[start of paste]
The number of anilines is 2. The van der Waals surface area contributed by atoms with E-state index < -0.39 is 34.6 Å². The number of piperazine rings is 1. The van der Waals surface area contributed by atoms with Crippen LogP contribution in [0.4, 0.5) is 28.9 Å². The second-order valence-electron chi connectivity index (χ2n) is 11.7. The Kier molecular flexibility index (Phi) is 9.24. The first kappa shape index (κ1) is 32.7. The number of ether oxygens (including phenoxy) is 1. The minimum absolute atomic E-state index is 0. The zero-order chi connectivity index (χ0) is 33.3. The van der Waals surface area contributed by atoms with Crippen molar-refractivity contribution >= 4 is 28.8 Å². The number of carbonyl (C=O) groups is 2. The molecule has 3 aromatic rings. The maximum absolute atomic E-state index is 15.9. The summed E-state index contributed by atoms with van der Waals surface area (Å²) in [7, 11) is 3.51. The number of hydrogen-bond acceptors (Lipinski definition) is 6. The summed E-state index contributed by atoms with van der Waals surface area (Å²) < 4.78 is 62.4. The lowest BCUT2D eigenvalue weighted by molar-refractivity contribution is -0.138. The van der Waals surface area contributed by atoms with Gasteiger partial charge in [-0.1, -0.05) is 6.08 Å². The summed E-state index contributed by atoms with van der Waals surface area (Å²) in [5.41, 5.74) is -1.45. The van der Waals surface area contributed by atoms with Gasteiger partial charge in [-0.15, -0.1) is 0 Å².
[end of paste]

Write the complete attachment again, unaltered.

The number of anilines is 2. The van der Waals surface area contributed by atoms with E-state index < -0.39 is 34.6 Å². The number of piperazine rings is 1. The van der Waals surface area contributed by atoms with Crippen LogP contribution in [0.4, 0.5) is 28.9 Å². The second-order valence-electron chi connectivity index (χ2n) is 11.7. The Kier molecular flexibility index (Phi) is 9.24. The first kappa shape index (κ1) is 32.7. The number of ether oxygens (including phenoxy) is 1. The minimum absolute atomic E-state index is 0. The zero-order chi connectivity index (χ0) is 33.3. The van der Waals surface area contributed by atoms with Crippen molar-refractivity contribution >= 4 is 28.8 Å². The number of carbonyl (C=O) groups is 2. The molecule has 3 aromatic rings. The maximum absolute atomic E-state index is 15.9. The summed E-state index contributed by atoms with van der Waals surface area (Å²) in [7, 11) is 3.51. The number of hydrogen-bond acceptors (Lipinski definition) is 6. The summed E-state index contributed by atoms with van der Waals surface area (Å²) < 4.78 is 62.4. The lowest BCUT2D eigenvalue weighted by molar-refractivity contribution is -0.138. The van der Waals surface area contributed by atoms with Gasteiger partial charge in [-0.1, -0.05) is 6.08 Å². The summed E-state index contributed by atoms with van der Waals surface area (Å²) in [5.41, 5.74) is -1.45. The van der Waals surface area contributed by atoms with Gasteiger partial charge in [-0.15, -0.1) is 0 Å².